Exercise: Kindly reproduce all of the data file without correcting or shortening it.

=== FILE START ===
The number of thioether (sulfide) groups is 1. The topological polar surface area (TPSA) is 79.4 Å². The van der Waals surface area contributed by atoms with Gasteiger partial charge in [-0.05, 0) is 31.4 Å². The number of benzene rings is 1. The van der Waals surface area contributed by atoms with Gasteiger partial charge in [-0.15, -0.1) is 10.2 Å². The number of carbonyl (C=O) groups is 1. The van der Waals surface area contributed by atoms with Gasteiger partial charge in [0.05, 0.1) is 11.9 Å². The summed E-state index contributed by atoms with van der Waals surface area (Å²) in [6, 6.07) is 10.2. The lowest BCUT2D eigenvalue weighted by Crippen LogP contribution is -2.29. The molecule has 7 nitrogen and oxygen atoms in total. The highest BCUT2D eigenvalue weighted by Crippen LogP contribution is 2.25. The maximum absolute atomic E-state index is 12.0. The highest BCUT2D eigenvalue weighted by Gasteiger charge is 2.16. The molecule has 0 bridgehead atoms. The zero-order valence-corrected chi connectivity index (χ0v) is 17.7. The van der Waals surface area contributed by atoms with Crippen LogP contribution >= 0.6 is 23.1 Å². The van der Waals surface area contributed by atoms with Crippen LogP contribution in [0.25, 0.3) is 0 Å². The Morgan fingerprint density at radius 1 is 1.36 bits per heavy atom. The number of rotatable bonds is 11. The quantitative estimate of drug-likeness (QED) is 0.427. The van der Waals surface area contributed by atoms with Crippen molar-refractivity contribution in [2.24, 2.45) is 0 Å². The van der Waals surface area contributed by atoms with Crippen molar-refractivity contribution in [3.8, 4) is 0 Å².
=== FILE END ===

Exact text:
The number of thioether (sulfide) groups is 1. The topological polar surface area (TPSA) is 79.4 Å². The van der Waals surface area contributed by atoms with Gasteiger partial charge in [-0.05, 0) is 31.4 Å². The number of benzene rings is 1. The van der Waals surface area contributed by atoms with Gasteiger partial charge in [-0.15, -0.1) is 10.2 Å². The number of carbonyl (C=O) groups is 1. The van der Waals surface area contributed by atoms with Gasteiger partial charge in [0.05, 0.1) is 11.9 Å². The summed E-state index contributed by atoms with van der Waals surface area (Å²) in [6, 6.07) is 10.2. The lowest BCUT2D eigenvalue weighted by Crippen LogP contribution is -2.29. The molecule has 7 nitrogen and oxygen atoms in total. The highest BCUT2D eigenvalue weighted by Crippen LogP contribution is 2.25. The maximum absolute atomic E-state index is 12.0. The highest BCUT2D eigenvalue weighted by Gasteiger charge is 2.16. The molecule has 0 bridgehead atoms. The zero-order valence-corrected chi connectivity index (χ0v) is 17.7. The van der Waals surface area contributed by atoms with Crippen LogP contribution >= 0.6 is 23.1 Å². The van der Waals surface area contributed by atoms with Crippen LogP contribution in [0.25, 0.3) is 0 Å². The Morgan fingerprint density at radius 1 is 1.36 bits per heavy atom. The number of rotatable bonds is 11. The quantitative estimate of drug-likeness (QED) is 0.427. The van der Waals surface area contributed by atoms with Crippen molar-refractivity contribution in [2.24, 2.45) is 0 Å². The van der Waals surface area contributed by atoms with Crippen molar-refractivity contribution in [3.8, 4) is 0 Å².